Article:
Contemporary Artists from Finland
Mona Aho - Bend, Don’t Break (2015)
But this is history, water under the bridge. Nevertheless, the low level of internationalization of Finnish art still seems to be a cause for concern among the powers-that-be of the art world. There is no shortage of complaints about it, particularly when a gallery, any gallery, appoints a new director and everyone hopes that he or she will finally solve the problem.
Kati Salonen - Untitled (2015)
Interestingly, artists have paid no heed to the matter, which they have addressed by making their most basic activity international, especially through the network of residencies abroad. Indeed, these networks are so dense and so numerous, that even the crème de la crème of the art world has not been able to keep up.
Senja Vellonen - Untitled (2015)
For example, around sixty young Finnish artists are currently living and working – on a more or less permanent basis – in Berlin, one of the undisputed capitals of contemporary art. At least according to an acquaintance of mine who lives there. Most of them show very little interest for their Finnish nationality or the reaction of the Finnish art community to their artwork.
Lauri Laine - Musician VII (2014)
Already a few years ago, another artist friend remarked that nowadays there is no distinction between the Finnish contemporary art production and – say – that of Portugal. In today’s global art world, trends no longer acknowledge or avow any connection to a specific place. This was once again all the more clear to me when I recently traveled to Berlin to see a group exhibition by young artists from the Dominican Republic. I set out to find any difference between the works on show and Finnish contemporary art: to no avail. Then I tried to identify some eminently Caribbean elements. I came up empty.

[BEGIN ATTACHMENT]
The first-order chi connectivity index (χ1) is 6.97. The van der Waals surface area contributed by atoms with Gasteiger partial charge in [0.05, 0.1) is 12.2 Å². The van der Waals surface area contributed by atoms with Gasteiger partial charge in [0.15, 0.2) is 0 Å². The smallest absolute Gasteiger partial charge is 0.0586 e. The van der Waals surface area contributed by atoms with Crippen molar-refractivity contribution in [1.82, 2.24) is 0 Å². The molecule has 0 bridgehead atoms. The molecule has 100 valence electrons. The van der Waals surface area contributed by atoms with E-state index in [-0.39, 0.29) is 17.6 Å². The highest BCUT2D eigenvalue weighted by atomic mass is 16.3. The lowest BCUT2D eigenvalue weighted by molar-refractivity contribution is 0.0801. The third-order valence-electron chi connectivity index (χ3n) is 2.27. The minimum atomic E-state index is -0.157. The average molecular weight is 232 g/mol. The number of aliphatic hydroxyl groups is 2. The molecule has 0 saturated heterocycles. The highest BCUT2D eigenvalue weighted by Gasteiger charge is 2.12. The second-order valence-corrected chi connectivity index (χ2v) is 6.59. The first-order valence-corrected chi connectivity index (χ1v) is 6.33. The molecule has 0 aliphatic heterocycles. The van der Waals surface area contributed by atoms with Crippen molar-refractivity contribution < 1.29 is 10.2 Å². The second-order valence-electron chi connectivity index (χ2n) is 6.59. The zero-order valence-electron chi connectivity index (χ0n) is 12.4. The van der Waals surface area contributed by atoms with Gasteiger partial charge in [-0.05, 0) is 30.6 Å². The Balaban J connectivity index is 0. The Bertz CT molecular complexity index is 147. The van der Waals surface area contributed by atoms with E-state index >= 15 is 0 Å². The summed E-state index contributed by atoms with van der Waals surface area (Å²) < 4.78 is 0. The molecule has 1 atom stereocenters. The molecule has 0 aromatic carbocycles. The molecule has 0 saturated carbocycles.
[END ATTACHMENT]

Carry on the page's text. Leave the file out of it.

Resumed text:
Tuomo Saali - Exotic Wandere (2015)
Perhaps, however, we have reached a turning point. Globalization is poised to meet its opposite dialectic force. Luckily, this has nothing to do with rigid nationalism (which is also on the rise), but rather concerns the local and community aspects that are clearly emerging in everyday life. At the same time, the subjective, at times narcissistic stance of the Eighties is losing momentum. Artists no longer investigate their identity and their education, or their own interpretation thereof; what they
do now is they try to see themselves and their work in context, anchoring things to a certain place or small social units, instead of their ego. The weight of place, family, and history is gaining ground. From the essential driving force of art, memory has emerged, together with the ability to use it and particularly to enrich it with what is more difficult to recall. But, rather than personal memories, these are things that are remembered together as a group – or withheld together.
Eeva-Liisa Isomaa - Untitled (2015)
Artists have started to rewrite history. Art’s connection to a place no longer means that an artwork is created in a certain space, but indicates that the spatial dimension is recognized and strengthened in the artist’s themes. David Harvey, the guru of the Nineties, was wrong when he argued that “space is annihilated by time”. Speed and the reduction of space have not irrevocably changed our world, after all. The endless meta-levels introduced by post-modernism, as well as the need to represent an ironic conscience, have withered. Nowadays Finnish artists are not afraid to approach their themes in a way that would have been benignly ridiculed a while ago: nostalgia, melancholy and childhood joy can now be addressed upfront just like rage, candor and even aggressiveness.
Panu Ruotsalo - Old, New, Borrowed and Me (2015)
The cold conceptualism that was widely appreciated in the art world of the 2000s, has had to make room for less intellectual and more direct ways to make art. In fact, the two have apparently come to coexist – at times in the production of the same artist. The relationship with art history has also changed. Finland’s young contemporary art was obsessed with a certain intolerance towards modernism for a long time. However, the transition phase has clearly been overcome and what was often a rather inarticulate disgust, has been replaced by a benevolent, at times even playful curiosity towards various modernist trends. Many young painters have gone back to the theme of their predecessors, but Ad Reinhardt’s motto “Art is art-as-art and everything else is everything else” no longer applies. The fact that a certain sacredness of art has disappeared seems a fundamental point. In the end, the black square can be painted in different ways, with a range of patterns to choose from, and in various contexts.